The migration has begun. All over Michigan, the annual migration of flocks moving south is in full swing. And behind those flocks, the other annual Michigan migration is starting too. Our office is starting to see our winter ‘checkout’ patients before they migrate south for the winter.
Over the next month, I’ll see a multitude of patients come in to get ‘checked out’ and get paper prescriptions to take with them to Florida in case they find themselves under threat of missing a golf outing due to varying states of cougheyness and/or wheeziness. Many of them have physicians in Florida that they sometimes see, and occasionally they get hospitalized while down there. They usually come back with an impeccable tan, an extra spring in their step, and a story of their various physician visits and /or hospitalizations with more holes in it than your average disability application. They also explain that any tests that I’m about to order have probably already been done by their physicians in Florida, and they’d like me to take a look at those records before I order anything. We then start the dance of trying to get copies of their charts, which goes something like this:
Records Requested: Records Received:
Request for chart. Nothing
Second request. Nurses notes
Third request.. Copy of diet recommendations.
This whole dance has started to make me wonder about my ardent support for the electronification of medical records, which is supposed to do for medical care what the invention of sliced bread did for a fledgling sliced deli meat industry. By now we’re all aware that the Institute of Medicine (which by the way, to me sounds like a made up name) tells us that a gazillion patients are unnecessarily being decapitated every day because physicians’ illegible orders for ‘allow decaf for patient’ are being misinterpreted by hapless nurses as ‘and now decapitation’. Electronic medical records, says the Institute, would successfully ameliorate the silent killer that is physician penmanship.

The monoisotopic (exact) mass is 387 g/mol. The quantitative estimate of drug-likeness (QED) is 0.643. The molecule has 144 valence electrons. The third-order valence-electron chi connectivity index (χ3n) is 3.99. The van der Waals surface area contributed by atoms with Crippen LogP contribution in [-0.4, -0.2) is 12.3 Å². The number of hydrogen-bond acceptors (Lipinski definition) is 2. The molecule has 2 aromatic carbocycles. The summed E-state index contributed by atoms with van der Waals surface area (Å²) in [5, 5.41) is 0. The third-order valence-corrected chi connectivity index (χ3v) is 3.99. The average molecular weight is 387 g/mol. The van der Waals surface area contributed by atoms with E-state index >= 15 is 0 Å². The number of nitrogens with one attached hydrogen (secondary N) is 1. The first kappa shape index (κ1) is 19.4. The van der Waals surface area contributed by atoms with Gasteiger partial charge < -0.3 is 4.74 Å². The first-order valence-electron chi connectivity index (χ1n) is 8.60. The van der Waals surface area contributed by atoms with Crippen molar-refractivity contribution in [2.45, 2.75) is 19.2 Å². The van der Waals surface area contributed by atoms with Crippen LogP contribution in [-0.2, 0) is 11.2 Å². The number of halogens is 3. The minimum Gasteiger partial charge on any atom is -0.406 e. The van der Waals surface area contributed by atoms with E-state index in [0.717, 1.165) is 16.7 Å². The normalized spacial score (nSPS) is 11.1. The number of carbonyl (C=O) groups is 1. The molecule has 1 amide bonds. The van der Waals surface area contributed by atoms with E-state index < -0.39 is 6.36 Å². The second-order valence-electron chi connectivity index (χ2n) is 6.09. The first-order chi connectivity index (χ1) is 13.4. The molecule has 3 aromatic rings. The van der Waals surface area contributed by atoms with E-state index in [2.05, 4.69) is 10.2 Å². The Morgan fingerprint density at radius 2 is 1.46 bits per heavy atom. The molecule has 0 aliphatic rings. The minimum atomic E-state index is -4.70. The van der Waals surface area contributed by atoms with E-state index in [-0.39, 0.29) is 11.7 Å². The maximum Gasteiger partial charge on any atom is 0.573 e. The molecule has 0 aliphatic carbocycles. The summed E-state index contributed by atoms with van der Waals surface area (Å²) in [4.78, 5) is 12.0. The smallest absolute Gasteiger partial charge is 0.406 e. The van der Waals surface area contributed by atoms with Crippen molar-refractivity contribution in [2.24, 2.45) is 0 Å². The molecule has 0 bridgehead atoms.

But how does this impact the care of patients who had treatment from another physician or medical system, whether it was across the country or across the street? Nada. If I want to see those high tech electronic records, it still requires that I talk to a person, those records must then be printed, then faxed. Because of this, many of these tests end up being duplicated, and because of the awesomeness/stupidness of medicare, it has continued to pay for the duplication of these tests even if it has only been days since the original tests were done.
It seems to me then, that adding electronic medical records to the current system is kinda like adding a microchip to an abacus. . . in the end all you get might be nothing more than a fantastically expensive Goldberg machine. To me the only way that electronification of medical records will ever be the revolution that it’s backers claim it will be, is when there is a high degree of compatibility between systems. This would allow patients’ data to be shared among multiple different records systems. It would provide patients greater mobility between medical systems, rather than being tied to whatever system their PCP happens to be in. That greater mobility in turn might place greater pricing pressure on different medical systems as they are forced to compete to a greater degree. So how exactly do we implement this? I don’t know. But I promise I’ll start thinking about it once I’m done faxing all these diet recommendations to Florida.